Marion Ferguson Lord Steadman, “Polly,” died on Dec. 9 at Chase Point Assisted Living in Damariscotta, after winning many victories in an epic battle with lung cancer. She was preparing to celebrate her 80th Christmas, a holiday made wonderful for her family and friends over the years with her lavish and thoughtful presents, wrapped with beautiful ribbons and bows and colorful flourishes, all flaunting her love of living and giving.
Polly was a well-known artist in Midcoast Maine and exhibited at Saltwater Artists Gallery at Pemaquid Point from 2019 to 2021. Before that, her paintings were exhibited or displayed at many coastal Maine locations, including the Chocolate Church Arts Center in Bath, Brick House Gallery in Boothbay Harbor, Maine Art Gallery in Wiscasset, Sea Studio Gallery in Tenants Harbor, and Boothbay Region Art Foundation. She won People’s Choice Awards for two years at the Central Lincoln County YMCA Art Show and Sale. For over 10 years, she promoted exhibits of other artists’ works at Savory Maine restaurant in downtown Damariscotta.
Polly was born on July 27, 1942, one of three daughters of William S. and Marion M. (Manns) Lord. She grew up in rural Gilford, N.H., where, as a toddler during WWII, she helped her older sister Caroline collect milkweed pods for the fiber needed to fill life jackets for service men and women. She loved to paint and draw even as a child and made name cards every year for family members at the Thanksgiving table. During her high school days, she was bussed to the closest high school, 5 miles away in Laconia. Her friends remember a friendly community where, if they missed the school bus because of after school activities, they would sit on a stone wall near the school and wait until people commuting home to Gilford picked them up. At Laconia High School, Polly was voted Queen of the Prom and graduated in 1960.
She attended Skidmore College and worked one summer in the office of N.H. Representative Perkins Bass in Washington, D.C. She graduated from Skidmore with a B.A. in psychology in 1964 and then worked in Boston for Edward Brooke when he was Attorney General of Massachusetts.
She was married first to Stephen W. Winship and then for 20 years to Frederick W. Steadman, Jr., until his death in 1992. They lived in New Harbor and then in Edgecomb in a house they built on the banks of the Sheepscot River. After Fred suffered a traumatic accident, Polly visited him every day at Maine Medical Center and later for months in rehab in Portland while he recovered. During that time she nailed most of the shingles onto the roof of the new home by herself. She grew flowers and vegetables and became an expert organic gardener. Inspired by the beauty of her home’s setting near the ocean, she realized she wanted to change from painting as a hobby to painting more regularly and joined The Brushstrokes, a group of artists who met every Monday to paint and develop their skills.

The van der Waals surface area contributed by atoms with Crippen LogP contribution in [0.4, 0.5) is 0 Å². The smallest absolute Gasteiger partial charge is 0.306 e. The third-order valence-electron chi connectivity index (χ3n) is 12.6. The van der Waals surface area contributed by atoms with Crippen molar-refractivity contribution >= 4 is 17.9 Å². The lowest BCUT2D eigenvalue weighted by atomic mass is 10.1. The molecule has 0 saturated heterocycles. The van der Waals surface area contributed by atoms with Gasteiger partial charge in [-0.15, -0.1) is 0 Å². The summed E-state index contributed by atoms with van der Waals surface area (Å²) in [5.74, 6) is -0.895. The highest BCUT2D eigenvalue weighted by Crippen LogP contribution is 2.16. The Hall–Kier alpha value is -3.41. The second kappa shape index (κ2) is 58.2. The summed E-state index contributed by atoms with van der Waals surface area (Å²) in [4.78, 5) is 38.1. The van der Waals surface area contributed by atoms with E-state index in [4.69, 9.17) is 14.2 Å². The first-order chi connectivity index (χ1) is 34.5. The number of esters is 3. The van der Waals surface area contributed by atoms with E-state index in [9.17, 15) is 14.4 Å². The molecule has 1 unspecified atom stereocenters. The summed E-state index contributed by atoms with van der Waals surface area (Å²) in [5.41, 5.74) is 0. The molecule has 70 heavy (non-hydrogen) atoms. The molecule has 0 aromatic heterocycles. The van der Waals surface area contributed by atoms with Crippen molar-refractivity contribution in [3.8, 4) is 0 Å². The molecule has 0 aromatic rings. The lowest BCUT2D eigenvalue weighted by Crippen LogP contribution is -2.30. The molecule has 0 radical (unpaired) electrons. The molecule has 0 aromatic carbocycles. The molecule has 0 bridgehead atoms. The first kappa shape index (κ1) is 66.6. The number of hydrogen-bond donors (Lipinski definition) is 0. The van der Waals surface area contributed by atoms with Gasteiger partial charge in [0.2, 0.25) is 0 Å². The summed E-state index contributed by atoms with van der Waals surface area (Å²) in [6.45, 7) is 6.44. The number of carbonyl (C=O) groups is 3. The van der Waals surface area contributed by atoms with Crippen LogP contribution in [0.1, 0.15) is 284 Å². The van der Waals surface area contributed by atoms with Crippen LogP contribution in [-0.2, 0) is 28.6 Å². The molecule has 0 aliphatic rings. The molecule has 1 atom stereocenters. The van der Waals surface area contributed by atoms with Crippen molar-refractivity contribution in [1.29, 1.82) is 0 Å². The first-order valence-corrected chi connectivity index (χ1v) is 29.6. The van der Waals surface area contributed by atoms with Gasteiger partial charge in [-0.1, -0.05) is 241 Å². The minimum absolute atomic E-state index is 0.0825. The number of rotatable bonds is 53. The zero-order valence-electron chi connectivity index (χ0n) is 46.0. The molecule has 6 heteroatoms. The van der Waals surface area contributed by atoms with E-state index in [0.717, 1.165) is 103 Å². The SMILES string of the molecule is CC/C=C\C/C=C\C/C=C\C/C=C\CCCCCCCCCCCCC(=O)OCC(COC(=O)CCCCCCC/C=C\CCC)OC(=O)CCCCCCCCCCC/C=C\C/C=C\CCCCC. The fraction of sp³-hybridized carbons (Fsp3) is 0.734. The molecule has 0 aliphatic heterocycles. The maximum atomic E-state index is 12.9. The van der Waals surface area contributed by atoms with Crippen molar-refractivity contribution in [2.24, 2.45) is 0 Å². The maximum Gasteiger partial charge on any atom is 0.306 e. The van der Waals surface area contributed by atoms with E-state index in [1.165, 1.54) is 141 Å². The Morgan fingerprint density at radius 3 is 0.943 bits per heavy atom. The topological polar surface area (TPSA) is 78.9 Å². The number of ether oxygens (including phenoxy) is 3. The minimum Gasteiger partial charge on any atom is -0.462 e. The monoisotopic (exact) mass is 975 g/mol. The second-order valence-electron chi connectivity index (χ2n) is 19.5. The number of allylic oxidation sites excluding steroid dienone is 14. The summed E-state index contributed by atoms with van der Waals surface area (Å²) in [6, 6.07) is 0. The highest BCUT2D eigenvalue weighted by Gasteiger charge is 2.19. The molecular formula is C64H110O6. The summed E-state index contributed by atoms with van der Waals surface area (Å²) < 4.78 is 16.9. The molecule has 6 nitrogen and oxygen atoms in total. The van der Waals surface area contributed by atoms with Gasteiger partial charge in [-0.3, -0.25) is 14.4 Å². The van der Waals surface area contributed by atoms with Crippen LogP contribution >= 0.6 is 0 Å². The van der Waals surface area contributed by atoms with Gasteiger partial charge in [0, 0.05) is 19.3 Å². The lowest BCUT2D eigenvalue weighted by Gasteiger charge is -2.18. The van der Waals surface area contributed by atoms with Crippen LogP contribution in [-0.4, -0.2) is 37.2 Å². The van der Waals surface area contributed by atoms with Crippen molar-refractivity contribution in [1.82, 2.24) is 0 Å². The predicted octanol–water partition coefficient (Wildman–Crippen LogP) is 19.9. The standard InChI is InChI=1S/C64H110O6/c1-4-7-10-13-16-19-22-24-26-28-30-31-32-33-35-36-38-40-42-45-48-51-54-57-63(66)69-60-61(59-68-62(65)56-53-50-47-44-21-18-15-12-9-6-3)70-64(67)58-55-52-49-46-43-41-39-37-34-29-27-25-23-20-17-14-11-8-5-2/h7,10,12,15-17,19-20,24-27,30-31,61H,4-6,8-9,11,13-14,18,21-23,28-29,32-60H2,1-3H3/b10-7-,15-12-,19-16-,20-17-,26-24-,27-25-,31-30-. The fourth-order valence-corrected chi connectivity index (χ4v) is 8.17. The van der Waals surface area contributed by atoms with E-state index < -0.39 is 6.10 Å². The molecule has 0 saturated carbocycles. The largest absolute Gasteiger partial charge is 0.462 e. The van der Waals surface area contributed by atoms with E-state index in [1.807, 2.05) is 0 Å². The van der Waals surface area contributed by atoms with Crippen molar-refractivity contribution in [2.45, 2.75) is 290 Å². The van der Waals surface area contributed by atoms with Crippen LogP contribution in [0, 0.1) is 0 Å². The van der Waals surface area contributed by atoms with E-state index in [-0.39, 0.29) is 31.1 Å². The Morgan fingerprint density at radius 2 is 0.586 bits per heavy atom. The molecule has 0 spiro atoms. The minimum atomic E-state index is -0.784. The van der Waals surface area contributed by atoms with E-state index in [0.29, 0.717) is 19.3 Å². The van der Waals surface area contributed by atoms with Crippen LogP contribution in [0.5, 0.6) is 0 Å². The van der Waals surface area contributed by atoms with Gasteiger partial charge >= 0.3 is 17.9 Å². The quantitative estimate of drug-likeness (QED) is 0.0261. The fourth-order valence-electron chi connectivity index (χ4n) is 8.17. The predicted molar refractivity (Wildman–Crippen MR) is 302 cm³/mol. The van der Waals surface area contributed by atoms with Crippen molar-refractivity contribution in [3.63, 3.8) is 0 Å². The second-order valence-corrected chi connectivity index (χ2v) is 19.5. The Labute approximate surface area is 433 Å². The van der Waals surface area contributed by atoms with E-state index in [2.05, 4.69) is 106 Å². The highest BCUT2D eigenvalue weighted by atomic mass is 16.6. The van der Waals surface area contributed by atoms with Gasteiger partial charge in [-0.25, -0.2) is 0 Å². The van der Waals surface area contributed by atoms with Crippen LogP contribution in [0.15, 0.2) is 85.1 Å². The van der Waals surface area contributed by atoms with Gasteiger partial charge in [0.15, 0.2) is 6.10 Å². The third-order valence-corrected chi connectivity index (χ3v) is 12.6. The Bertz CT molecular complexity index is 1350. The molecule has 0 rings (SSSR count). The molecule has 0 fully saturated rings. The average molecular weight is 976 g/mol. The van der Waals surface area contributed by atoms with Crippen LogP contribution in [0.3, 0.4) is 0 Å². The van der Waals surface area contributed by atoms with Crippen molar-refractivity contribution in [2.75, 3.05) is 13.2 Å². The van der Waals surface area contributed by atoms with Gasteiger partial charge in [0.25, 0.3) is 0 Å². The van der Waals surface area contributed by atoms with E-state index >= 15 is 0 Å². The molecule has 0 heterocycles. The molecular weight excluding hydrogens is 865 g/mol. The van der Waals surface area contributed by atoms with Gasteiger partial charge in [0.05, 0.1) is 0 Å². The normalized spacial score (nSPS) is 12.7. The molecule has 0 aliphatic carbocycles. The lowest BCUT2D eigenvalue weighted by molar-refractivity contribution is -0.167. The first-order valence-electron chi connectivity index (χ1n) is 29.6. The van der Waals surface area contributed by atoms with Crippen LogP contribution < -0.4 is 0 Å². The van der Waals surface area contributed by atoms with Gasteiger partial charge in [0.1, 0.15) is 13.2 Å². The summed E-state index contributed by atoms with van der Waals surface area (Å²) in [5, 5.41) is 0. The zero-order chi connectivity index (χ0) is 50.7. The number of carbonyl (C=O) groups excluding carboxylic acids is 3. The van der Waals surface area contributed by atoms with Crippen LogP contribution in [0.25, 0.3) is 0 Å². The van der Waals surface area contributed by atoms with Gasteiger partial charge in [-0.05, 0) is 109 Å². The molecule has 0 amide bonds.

In the process of painting each week, she began to feel that her realistic depictions of landscapes and seascapes weren’t expressing her real identity as an artist. She took the leap and started to paint abstractly. She had always worked in oils but now found new excitement and freedom in blending oils in a personal technique which, as she said, changed the process of painting “from a challenge to a passion.” She rented a studio in Waldoboro and joyfully painted hundreds of canvases.
In 1999, she sold the home in Edgecomb and moved to Damariscotta where she began new friendships and new activities in addition to her art. Her work with art shows at Savory Maine was a touchstone of meaning and purpose. She volunteered at Coastal Maine Botanical Gardens and played pickleball. She sang in local singing groups including Hearts Ever Young (H.E.Y.), Midcoast Community Chorus, and Homeward Bound Hospice Choir. Polly loved cats and always had at least one in her household, and she also volunteered at local animal shelters and at Apifera Farm in Bremen, where she joyfully engaged with Harry the llama and his friends and assisted in taking them for animal visits to Cove’s Edge, a nursing home in Damariscotta. She developed a special love for Monarch butterflies and nurtured them on milkweed plants in her yard as tenderly as she had picked milkweed pods for the war effort as a child.
When Polly was admitted to Chase Point in April of this year and asked to describe her early years, she said, “I felt safe and loved.” This is how Polly made everyone feel. She liked people in spite of and because of their differences, and friendships bloomed around her. She encouraged everyone to remember the rainbow at the end of the rain, and she could find four-leaf clovers where no one else could. Polly was a secure person who had strong opinions, and they were always original, loving, and forgiving. And her beautiful smile could light up a room.
She was predeceased by her beloved husband, Fred; her parents; and her sisters, Caroline Lord Gross of Concord, N.H., and Jane Lord Humphries of Yucca Valley, Calif.
She is survived by loving cousins and many loving friends.
Special thanks are given to the staff of Chase Point Assisted Living for their wonderful care, to Cindy Hagar’s group of personal care attendants, to MaineHealth Care at Home Hospice and Coastal Family Hospice, and to Timothy Goltz M.D. and Brian Haney D.O.
Burial will be private at Cedar Brook Burial Ground (a green cemetery, according to Polly’s wishes) near Polly’s ancestral home in Limington. In place of flowers, donations in Polly’s memory can be made to Apifera Farm Inc., 315 Waldoboro Road, Bremen, ME 04551 or in her name to the charity of one’s choice. To express condolences online please visit dolbyblaissegee.com.